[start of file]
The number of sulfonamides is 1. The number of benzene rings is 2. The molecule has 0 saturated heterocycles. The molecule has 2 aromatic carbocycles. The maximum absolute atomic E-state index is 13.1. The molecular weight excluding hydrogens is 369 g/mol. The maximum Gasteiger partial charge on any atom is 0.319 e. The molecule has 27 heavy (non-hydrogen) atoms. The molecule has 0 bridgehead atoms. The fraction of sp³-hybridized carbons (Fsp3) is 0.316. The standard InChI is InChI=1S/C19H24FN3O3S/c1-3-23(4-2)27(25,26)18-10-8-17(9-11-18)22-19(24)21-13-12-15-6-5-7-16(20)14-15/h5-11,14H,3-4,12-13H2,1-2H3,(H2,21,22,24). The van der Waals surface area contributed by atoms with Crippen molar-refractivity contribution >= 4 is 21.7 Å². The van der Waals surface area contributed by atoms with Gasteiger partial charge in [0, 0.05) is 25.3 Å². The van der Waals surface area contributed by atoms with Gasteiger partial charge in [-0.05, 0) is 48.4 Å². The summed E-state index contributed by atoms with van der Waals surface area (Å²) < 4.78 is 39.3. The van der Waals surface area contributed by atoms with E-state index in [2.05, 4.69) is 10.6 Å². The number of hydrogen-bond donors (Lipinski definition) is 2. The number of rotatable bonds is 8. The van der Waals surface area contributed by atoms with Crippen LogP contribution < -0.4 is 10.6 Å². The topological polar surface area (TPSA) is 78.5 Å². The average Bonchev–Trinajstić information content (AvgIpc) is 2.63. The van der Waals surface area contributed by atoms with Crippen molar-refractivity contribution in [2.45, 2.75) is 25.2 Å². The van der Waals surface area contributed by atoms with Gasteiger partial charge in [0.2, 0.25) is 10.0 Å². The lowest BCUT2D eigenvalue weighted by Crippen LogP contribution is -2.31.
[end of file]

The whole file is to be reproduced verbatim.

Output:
The number of sulfonamides is 1. The number of benzene rings is 2. The molecule has 0 saturated heterocycles. The molecule has 2 aromatic carbocycles. The maximum absolute atomic E-state index is 13.1. The molecular weight excluding hydrogens is 369 g/mol. The maximum Gasteiger partial charge on any atom is 0.319 e. The molecule has 27 heavy (non-hydrogen) atoms. The molecule has 0 bridgehead atoms. The fraction of sp³-hybridized carbons (Fsp3) is 0.316. The standard InChI is InChI=1S/C19H24FN3O3S/c1-3-23(4-2)27(25,26)18-10-8-17(9-11-18)22-19(24)21-13-12-15-6-5-7-16(20)14-15/h5-11,14H,3-4,12-13H2,1-2H3,(H2,21,22,24). The van der Waals surface area contributed by atoms with Crippen molar-refractivity contribution >= 4 is 21.7 Å². The van der Waals surface area contributed by atoms with Gasteiger partial charge in [0, 0.05) is 25.3 Å². The van der Waals surface area contributed by atoms with Gasteiger partial charge in [-0.05, 0) is 48.4 Å². The summed E-state index contributed by atoms with van der Waals surface area (Å²) < 4.78 is 39.3. The van der Waals surface area contributed by atoms with E-state index in [2.05, 4.69) is 10.6 Å². The number of hydrogen-bond donors (Lipinski definition) is 2. The number of rotatable bonds is 8. The van der Waals surface area contributed by atoms with Crippen LogP contribution < -0.4 is 10.6 Å². The topological polar surface area (TPSA) is 78.5 Å². The average Bonchev–Trinajstić information content (AvgIpc) is 2.63. The van der Waals surface area contributed by atoms with Crippen molar-refractivity contribution in [2.45, 2.75) is 25.2 Å². The van der Waals surface area contributed by atoms with Gasteiger partial charge in [0.2, 0.25) is 10.0 Å². The lowest BCUT2D eigenvalue weighted by Crippen LogP contribution is -2.31.